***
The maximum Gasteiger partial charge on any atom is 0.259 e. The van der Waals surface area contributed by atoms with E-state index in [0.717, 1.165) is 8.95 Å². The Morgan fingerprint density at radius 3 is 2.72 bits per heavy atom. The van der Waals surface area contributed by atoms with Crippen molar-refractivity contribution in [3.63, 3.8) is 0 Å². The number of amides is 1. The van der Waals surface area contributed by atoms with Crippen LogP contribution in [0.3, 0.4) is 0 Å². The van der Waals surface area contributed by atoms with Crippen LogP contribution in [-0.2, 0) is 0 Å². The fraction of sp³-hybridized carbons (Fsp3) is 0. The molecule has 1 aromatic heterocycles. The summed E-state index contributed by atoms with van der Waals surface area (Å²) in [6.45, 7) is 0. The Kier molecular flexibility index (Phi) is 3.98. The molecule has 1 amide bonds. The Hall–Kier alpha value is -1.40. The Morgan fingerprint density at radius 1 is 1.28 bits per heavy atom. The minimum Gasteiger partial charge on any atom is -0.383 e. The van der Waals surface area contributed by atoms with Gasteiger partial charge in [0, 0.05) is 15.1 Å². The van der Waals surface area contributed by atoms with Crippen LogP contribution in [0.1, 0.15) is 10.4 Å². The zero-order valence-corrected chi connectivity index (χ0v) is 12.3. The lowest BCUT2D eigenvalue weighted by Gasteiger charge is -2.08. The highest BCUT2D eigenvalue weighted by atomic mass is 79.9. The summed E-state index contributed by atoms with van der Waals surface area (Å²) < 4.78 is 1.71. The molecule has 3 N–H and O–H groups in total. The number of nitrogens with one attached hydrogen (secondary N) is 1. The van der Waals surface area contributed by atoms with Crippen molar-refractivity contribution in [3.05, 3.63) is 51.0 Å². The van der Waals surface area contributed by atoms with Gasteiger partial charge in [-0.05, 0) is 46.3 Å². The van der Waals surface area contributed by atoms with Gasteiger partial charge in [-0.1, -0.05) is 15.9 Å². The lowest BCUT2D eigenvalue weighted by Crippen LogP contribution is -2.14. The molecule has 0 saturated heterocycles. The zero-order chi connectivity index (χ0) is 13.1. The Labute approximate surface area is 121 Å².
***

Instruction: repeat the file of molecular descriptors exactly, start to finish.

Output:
The maximum Gasteiger partial charge on any atom is 0.259 e. The van der Waals surface area contributed by atoms with E-state index in [0.717, 1.165) is 8.95 Å². The Morgan fingerprint density at radius 3 is 2.72 bits per heavy atom. The van der Waals surface area contributed by atoms with Crippen molar-refractivity contribution in [3.63, 3.8) is 0 Å². The number of amides is 1. The van der Waals surface area contributed by atoms with Crippen LogP contribution in [0.3, 0.4) is 0 Å². The van der Waals surface area contributed by atoms with Crippen LogP contribution in [-0.2, 0) is 0 Å². The fraction of sp³-hybridized carbons (Fsp3) is 0. The molecule has 1 aromatic heterocycles. The summed E-state index contributed by atoms with van der Waals surface area (Å²) in [6.45, 7) is 0. The Kier molecular flexibility index (Phi) is 3.98. The molecule has 1 amide bonds. The Hall–Kier alpha value is -1.40. The Morgan fingerprint density at radius 1 is 1.28 bits per heavy atom. The minimum Gasteiger partial charge on any atom is -0.383 e. The van der Waals surface area contributed by atoms with Gasteiger partial charge in [0, 0.05) is 15.1 Å². The van der Waals surface area contributed by atoms with Crippen LogP contribution in [0.1, 0.15) is 10.4 Å². The zero-order valence-corrected chi connectivity index (χ0v) is 12.3. The lowest BCUT2D eigenvalue weighted by Gasteiger charge is -2.08. The highest BCUT2D eigenvalue weighted by atomic mass is 79.9. The summed E-state index contributed by atoms with van der Waals surface area (Å²) < 4.78 is 1.71. The molecule has 3 N–H and O–H groups in total. The number of nitrogens with one attached hydrogen (secondary N) is 1. The van der Waals surface area contributed by atoms with Crippen molar-refractivity contribution in [3.05, 3.63) is 51.0 Å². The van der Waals surface area contributed by atoms with Gasteiger partial charge in [-0.05, 0) is 46.3 Å². The van der Waals surface area contributed by atoms with Gasteiger partial charge in [-0.1, -0.05) is 15.9 Å². The lowest BCUT2D eigenvalue weighted by Crippen LogP contribution is -2.14. The molecule has 0 saturated heterocycles. The zero-order chi connectivity index (χ0) is 13.1. The Labute approximate surface area is 121 Å².